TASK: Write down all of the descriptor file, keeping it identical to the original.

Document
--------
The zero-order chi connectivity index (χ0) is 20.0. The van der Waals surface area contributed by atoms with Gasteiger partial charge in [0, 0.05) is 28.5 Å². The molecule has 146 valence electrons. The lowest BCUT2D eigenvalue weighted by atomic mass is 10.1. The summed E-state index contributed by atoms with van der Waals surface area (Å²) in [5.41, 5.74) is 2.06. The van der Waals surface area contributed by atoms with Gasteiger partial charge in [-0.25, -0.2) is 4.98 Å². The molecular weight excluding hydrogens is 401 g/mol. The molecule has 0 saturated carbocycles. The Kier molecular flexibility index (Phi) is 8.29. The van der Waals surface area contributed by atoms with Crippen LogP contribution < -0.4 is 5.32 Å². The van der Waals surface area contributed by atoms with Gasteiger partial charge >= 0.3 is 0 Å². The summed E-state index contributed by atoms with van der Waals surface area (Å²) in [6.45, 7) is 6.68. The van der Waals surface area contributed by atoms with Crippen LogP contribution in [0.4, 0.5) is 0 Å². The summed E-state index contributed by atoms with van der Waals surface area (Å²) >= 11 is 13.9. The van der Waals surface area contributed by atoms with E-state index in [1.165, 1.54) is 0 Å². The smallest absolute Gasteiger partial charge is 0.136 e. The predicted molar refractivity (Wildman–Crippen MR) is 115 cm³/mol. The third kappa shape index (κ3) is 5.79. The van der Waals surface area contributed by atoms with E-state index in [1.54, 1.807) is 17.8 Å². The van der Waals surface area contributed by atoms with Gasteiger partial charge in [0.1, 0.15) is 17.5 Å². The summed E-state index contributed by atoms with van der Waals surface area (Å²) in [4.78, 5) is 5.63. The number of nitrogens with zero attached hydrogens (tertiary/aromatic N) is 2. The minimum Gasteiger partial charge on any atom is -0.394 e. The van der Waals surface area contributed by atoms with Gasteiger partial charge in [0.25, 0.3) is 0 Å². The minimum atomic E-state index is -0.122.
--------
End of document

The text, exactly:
The zero-order chi connectivity index (χ0) is 20.0. The van der Waals surface area contributed by atoms with Gasteiger partial charge in [0, 0.05) is 28.5 Å². The molecule has 146 valence electrons. The lowest BCUT2D eigenvalue weighted by atomic mass is 10.1. The summed E-state index contributed by atoms with van der Waals surface area (Å²) in [5.41, 5.74) is 2.06. The van der Waals surface area contributed by atoms with Gasteiger partial charge in [-0.25, -0.2) is 4.98 Å². The molecular weight excluding hydrogens is 401 g/mol. The molecule has 0 saturated carbocycles. The Kier molecular flexibility index (Phi) is 8.29. The van der Waals surface area contributed by atoms with Crippen LogP contribution < -0.4 is 5.32 Å². The van der Waals surface area contributed by atoms with Gasteiger partial charge >= 0.3 is 0 Å². The summed E-state index contributed by atoms with van der Waals surface area (Å²) in [6.45, 7) is 6.68. The van der Waals surface area contributed by atoms with Crippen LogP contribution in [0.4, 0.5) is 0 Å². The summed E-state index contributed by atoms with van der Waals surface area (Å²) >= 11 is 13.9. The van der Waals surface area contributed by atoms with E-state index in [1.165, 1.54) is 0 Å². The smallest absolute Gasteiger partial charge is 0.136 e. The predicted molar refractivity (Wildman–Crippen MR) is 115 cm³/mol. The third kappa shape index (κ3) is 5.79. The van der Waals surface area contributed by atoms with E-state index in [1.54, 1.807) is 17.8 Å². The van der Waals surface area contributed by atoms with Gasteiger partial charge in [0.1, 0.15) is 17.5 Å². The summed E-state index contributed by atoms with van der Waals surface area (Å²) in [4.78, 5) is 5.63. The number of nitrogens with zero attached hydrogens (tertiary/aromatic N) is 2. The minimum Gasteiger partial charge on any atom is -0.394 e. The van der Waals surface area contributed by atoms with Gasteiger partial charge in [0.25, 0.3) is 0 Å². The minimum atomic E-state index is -0.122.